Last weekend’s new Bingley Weekender was a bit of an unknown, stepping in at short notice when Bingley Music Live was cancelled. Right from the announcement there was a good sense of anticipation as the social media team did an excellent job of building the buzz in the lead up to the festival..
Upon arrival there was a nice queue forming, however as 4pm came and went there became an air of confusion as we waited in line in the hot sun. It was around 40 minutes later that the eager and somewhat restless public were permitted access with not much by way of explanation.
We later found out it was health and safety-related around the main stage and couldn’t be avoided, minor teething problems for a four-stage /three-day festival.
The first band was a surprise change of running order – Saint Agnes were playing a day early. However, the surprise was not an unwelcome one; the band put on a great performance and went on to be one of my Friday highlights. This quickly appeased some of my, and no doubt others’ fears about the festival.
Next up was Louis Berry on the main stage. The festival was well organised in this regard; it was easy to move from stage to stage and see most acts, and definitely, see a few songs from every band. Berry treated us to a solid set of pop-rock with a harsher edge.
After that came the absolute highlight of Friday for me – Venus – is a band I can see going a long way. The all-female band dominated the New Music Stage. GK’s powerful vocals create an unforgettable impression. I wouldn’t be surprised if they were on the main stage next year, keep an eye out for the Leeds based band.
IDLES were mesmerising on the main stage as guitarist Mark Bowen strutted about in his boxer shorts. Delivering yet another high energy performance that turned a crowd of teens and families into a mosh pit straight out of a punk venue.
Whilst the headliners, Ocean Colour Scene are not exactly my cup of tea they delivered the hits and kept the crowd bouncing to close out the opening day in style.
Saturday began with Baltic, a Newcastle quarter that served up lively indie pop with their high energy set. Next I wandered over to the New Music Stage for Park Fires, a female duos with a keyboard and keytar. I especially enjoyed this set as it served as a pleasant break from the heavy guitar sounds that permeated the festival.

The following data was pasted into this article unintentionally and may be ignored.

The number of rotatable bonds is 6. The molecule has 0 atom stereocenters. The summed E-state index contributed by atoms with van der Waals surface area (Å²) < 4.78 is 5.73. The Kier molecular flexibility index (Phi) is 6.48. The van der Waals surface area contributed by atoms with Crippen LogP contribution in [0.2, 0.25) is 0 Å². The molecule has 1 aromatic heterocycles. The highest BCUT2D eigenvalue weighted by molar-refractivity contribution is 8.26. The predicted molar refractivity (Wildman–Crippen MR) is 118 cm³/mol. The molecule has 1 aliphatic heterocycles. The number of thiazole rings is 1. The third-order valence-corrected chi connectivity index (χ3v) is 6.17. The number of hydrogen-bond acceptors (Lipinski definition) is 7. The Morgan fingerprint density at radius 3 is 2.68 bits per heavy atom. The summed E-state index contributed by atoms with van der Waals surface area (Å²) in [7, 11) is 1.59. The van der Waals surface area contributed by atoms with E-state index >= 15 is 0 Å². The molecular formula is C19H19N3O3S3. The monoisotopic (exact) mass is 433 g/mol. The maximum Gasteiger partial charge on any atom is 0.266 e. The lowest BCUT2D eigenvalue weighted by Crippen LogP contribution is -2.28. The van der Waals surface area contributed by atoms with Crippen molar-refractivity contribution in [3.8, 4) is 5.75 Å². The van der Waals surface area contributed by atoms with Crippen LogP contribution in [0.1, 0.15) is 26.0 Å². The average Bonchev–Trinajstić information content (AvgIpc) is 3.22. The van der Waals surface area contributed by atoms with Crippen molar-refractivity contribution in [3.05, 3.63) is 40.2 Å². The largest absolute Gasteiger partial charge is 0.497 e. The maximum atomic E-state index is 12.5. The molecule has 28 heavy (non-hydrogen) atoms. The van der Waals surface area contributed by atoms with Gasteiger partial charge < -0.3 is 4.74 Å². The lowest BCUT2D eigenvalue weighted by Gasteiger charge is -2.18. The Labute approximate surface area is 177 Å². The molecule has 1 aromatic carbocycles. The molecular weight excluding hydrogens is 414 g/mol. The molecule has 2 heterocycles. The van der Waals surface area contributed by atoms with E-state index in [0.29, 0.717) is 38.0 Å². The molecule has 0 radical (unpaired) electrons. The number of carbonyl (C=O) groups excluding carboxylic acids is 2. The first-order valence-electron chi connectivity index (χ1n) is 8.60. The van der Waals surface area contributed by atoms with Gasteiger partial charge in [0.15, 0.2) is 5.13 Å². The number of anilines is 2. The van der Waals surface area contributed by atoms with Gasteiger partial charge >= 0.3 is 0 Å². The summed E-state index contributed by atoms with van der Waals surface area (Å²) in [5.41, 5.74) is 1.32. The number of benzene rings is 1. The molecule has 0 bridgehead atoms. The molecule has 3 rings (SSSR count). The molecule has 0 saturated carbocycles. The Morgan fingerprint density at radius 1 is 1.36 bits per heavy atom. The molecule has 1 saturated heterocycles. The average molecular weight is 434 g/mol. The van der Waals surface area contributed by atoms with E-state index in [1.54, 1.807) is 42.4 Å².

Catherine McGrath on the Main Stage was also a refreshing feelgood act. She rocked the stage with her bedroom pop style that fit the sunny weather well.
Craig Charles would have undoubtedly carried on this more upbeat feel good vibe, but somehow he ended up with no CD decks. Due to an accident on the M62 he’d managed to arrive but unfortunately his equipment didn’t make it. A backstage scramble by the organisers trying to find some for him was to no avail but I did appreciate that he came out himself to explain the situation rather than leaving it to someone else.
Marsicans were quick to make light of this, starting their set ten minutes early and announcing themselves as Craig Charles. Whilst their music wasn’t anywhere close to the same genre (Pop Punk ≠ Funk) it was equally as good. The Leeds based foursome that list The Beach Boys, Bombay Bicycle Club, Paul Simon amongst their influences gave a great performance of their upbeat indie-meets-dirty-pop sound.
After this I saw Circa Waves on the Main Stage, and whilst there was nothing wrong with either their music or performance, it was forgettable indie pop.
I also felt a compère, or maybe a bit of dance music playing on the Main Stage, may have helped create a bit more variety and kept up the energy between bands. Although, to be fair, the layout made it very easy to walk between stages of you fancied checking someone else out.
Speaking of energy, Tom Grennan has it in volumes. I don’t think I’ve ever seen someone be so active on stage and still give an incredible vocal performance. He stole the show for me and many others, judging by the crowd.